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Wednesday, March 29, 2006
Microsoft May Settle Class-Action with Vouchers


A New York Supreme Court judge has tentatively approved a deal that would order Microsoft to pay up to $350 million to settle a class-action lawsuit with New York state residents who purchased software from the company between 1994 and 2004.

Judge Karla Moskowitz is expected to give final approval to the settlement at a hearing June 13, according to a Microsoft-New York class action settlement web site that tracks the proceedings.

Those who bought computers between May 18, 1994, and Dec. 31, 2004, running certain versions of Microsoft Windows software can receive $12 vouchers from Microsoft that can be redeemed to buy additional versions of Windows, according to court documents.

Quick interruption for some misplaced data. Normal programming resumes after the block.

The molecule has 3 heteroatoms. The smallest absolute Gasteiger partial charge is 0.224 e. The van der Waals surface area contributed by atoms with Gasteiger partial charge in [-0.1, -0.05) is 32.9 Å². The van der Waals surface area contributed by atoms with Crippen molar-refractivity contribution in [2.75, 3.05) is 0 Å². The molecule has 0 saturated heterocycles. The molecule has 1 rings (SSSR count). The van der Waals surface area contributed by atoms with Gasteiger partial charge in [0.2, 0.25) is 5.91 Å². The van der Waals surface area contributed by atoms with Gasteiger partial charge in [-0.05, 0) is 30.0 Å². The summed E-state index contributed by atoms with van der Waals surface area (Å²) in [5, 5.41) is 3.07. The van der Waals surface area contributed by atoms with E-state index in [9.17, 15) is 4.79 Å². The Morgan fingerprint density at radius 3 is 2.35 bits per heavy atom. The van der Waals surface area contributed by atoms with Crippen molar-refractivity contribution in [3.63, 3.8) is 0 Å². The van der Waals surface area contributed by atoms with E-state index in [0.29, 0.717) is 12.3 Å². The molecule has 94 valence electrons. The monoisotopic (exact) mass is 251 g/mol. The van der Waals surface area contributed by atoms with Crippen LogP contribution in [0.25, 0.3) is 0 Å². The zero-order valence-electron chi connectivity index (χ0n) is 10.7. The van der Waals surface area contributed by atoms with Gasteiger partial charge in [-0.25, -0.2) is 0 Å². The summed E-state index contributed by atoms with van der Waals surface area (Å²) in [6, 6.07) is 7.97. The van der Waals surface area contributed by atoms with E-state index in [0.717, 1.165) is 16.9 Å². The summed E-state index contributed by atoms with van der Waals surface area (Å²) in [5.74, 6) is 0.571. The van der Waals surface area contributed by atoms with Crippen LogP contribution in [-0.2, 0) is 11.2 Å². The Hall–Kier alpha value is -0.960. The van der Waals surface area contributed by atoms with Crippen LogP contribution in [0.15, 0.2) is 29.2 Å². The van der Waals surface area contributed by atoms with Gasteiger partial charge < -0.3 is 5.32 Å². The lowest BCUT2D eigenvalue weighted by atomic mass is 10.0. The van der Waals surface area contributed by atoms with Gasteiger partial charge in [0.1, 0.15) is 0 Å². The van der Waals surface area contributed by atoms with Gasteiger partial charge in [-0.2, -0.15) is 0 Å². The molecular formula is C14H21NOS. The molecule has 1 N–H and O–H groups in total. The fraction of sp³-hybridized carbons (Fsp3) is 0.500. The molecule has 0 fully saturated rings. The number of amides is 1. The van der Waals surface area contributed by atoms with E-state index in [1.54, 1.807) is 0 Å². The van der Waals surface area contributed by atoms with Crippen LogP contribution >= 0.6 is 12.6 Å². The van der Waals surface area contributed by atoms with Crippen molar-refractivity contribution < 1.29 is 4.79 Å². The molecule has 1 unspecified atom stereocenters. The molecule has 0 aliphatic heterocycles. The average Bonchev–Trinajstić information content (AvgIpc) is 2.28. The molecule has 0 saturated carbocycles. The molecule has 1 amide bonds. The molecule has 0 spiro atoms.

Claims for $5 vouchers for each software product purchased can also be made for packaged software such as Microsoft Office, Excel or Word. Those vouchers, too, can be used to purchase additional Microsoft software.

The claim forms can be found on the settlement web site. There are separate forms for those who bought computers in retail stores, by mail or over the Internet, and for customers who purchased through Microsoft's volume-licensing programs.

The New York case is the 15th and latest among a series of state-specific class-action suits against the software vendor to be settled in the years following the formal proceedings in the U.S. Department of Justice's antitrust case against Microsoft.

The company has agreed to shell out vouchers to consumers to settle claims that it illegally used its monopoly to overcharge users for Windows and other software, but to date it has not admitted to any illegal activity.

Microsoft has not commented the news yet.


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